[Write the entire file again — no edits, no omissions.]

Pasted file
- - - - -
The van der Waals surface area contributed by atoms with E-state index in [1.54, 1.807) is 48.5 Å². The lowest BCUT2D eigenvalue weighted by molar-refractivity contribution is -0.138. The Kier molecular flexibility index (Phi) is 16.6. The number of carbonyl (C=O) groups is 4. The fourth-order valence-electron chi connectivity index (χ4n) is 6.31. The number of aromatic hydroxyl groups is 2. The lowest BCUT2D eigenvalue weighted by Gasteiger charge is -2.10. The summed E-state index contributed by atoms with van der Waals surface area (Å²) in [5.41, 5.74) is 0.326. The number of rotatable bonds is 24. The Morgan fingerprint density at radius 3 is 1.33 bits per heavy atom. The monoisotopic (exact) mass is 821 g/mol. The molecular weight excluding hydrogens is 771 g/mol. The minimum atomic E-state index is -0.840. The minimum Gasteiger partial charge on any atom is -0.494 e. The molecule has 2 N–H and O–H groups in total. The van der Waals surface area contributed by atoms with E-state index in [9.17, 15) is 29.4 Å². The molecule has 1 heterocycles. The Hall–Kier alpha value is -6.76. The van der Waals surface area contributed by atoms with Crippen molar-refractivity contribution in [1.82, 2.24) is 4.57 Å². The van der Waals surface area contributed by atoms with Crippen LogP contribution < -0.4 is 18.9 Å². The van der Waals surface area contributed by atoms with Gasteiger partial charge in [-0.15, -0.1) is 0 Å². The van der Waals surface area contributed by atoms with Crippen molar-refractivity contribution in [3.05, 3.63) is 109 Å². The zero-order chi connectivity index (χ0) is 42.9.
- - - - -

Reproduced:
The van der Waals surface area contributed by atoms with E-state index in [1.54, 1.807) is 48.5 Å². The lowest BCUT2D eigenvalue weighted by molar-refractivity contribution is -0.138. The Kier molecular flexibility index (Phi) is 16.6. The number of carbonyl (C=O) groups is 4. The fourth-order valence-electron chi connectivity index (χ4n) is 6.31. The number of aromatic hydroxyl groups is 2. The lowest BCUT2D eigenvalue weighted by Gasteiger charge is -2.10. The summed E-state index contributed by atoms with van der Waals surface area (Å²) in [5.41, 5.74) is 0.326. The number of rotatable bonds is 24. The Morgan fingerprint density at radius 3 is 1.33 bits per heavy atom. The monoisotopic (exact) mass is 821 g/mol. The molecular weight excluding hydrogens is 771 g/mol. The minimum atomic E-state index is -0.840. The minimum Gasteiger partial charge on any atom is -0.494 e. The molecule has 2 N–H and O–H groups in total. The van der Waals surface area contributed by atoms with E-state index in [9.17, 15) is 29.4 Å². The molecule has 1 heterocycles. The Hall–Kier alpha value is -6.76. The van der Waals surface area contributed by atoms with Crippen molar-refractivity contribution in [1.82, 2.24) is 4.57 Å². The van der Waals surface area contributed by atoms with Crippen LogP contribution < -0.4 is 18.9 Å². The van der Waals surface area contributed by atoms with Gasteiger partial charge in [-0.15, -0.1) is 0 Å². The van der Waals surface area contributed by atoms with Crippen molar-refractivity contribution in [3.05, 3.63) is 109 Å². The zero-order chi connectivity index (χ0) is 42.9.